condo foreclosureForeclosure isn’t just affecting homeowners. Renters also become victims when they’ve rented a property they were not aware was either in the foreclosure process or is about to be. Renters on the losing end of foreclosure often end up having to leave with no warning. Fortunately there are laws in place to assist renters, and here are three actions you can take in this situation.

What can I do?:  When a property owner defaults, the bank either becomes the new owner or can sell the property. Many banks will hire a servicing company to take care of the property, but often renters complain that a servicing company will not take care of maintenance issues. The best thing you can do is persistently submit repair items in writing and at worst case scenario, either negotiate lower rent, take the issue to court, or legally terminate the lease.

Who do I pay? According to tenants must continue to pay their monthly rent to their existing landlord until the home is sold. Then payment will be due to the new owner. Just make sure to verify the new owner has a “Deed Upon Sale” document to prove they own the property, or you may get scammed by someone claiming to own your home so they can collect your rent checks and run!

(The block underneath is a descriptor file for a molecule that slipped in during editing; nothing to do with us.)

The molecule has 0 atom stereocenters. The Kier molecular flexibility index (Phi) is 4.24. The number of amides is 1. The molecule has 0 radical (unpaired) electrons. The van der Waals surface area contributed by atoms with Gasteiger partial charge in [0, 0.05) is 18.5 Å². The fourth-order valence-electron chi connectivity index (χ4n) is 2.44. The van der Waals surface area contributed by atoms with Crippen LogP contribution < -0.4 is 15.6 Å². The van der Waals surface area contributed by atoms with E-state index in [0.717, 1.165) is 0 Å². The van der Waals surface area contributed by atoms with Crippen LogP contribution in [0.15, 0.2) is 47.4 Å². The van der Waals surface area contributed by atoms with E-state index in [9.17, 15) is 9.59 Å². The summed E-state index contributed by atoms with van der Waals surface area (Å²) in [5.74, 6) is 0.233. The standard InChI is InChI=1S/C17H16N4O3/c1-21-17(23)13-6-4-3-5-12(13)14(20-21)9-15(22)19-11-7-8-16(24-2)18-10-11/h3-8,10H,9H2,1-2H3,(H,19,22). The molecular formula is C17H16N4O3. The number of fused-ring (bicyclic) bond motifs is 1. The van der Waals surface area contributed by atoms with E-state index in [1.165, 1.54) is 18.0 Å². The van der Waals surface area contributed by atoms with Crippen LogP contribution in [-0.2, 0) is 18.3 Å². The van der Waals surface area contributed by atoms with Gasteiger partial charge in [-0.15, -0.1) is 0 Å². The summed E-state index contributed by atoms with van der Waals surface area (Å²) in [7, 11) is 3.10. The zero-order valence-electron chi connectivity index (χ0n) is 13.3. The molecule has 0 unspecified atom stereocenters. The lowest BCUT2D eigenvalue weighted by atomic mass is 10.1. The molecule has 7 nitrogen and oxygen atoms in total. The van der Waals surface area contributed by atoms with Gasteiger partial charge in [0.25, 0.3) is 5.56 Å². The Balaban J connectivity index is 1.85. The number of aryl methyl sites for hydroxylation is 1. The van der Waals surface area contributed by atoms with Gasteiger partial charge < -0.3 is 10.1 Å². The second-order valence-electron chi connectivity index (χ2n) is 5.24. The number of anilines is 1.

When do I move? Tenants in the past were evicted immediately or given a week to vacate the foreclosed property. But thanks to the “Protecting Tenants at Foreclosure Act” (PTFA) proposed back in May 2009, the tenant can stay at least until the end of the lease. Month to month tenants are entitled to 90 days of notice before having to move out. Some lenders offer a “Cash for Keys” program to avoid court costs associated with an eviction process which gives tenants a monetary incentive to vacate.

If for any reason you feel you are being wrongly evicted, a lease-holding renter has the right to take their former landlord to small claims court and sue for moving costs and any cost difference between previous rent and new rent for a comparable rental.


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This is filed under Foreclosures.

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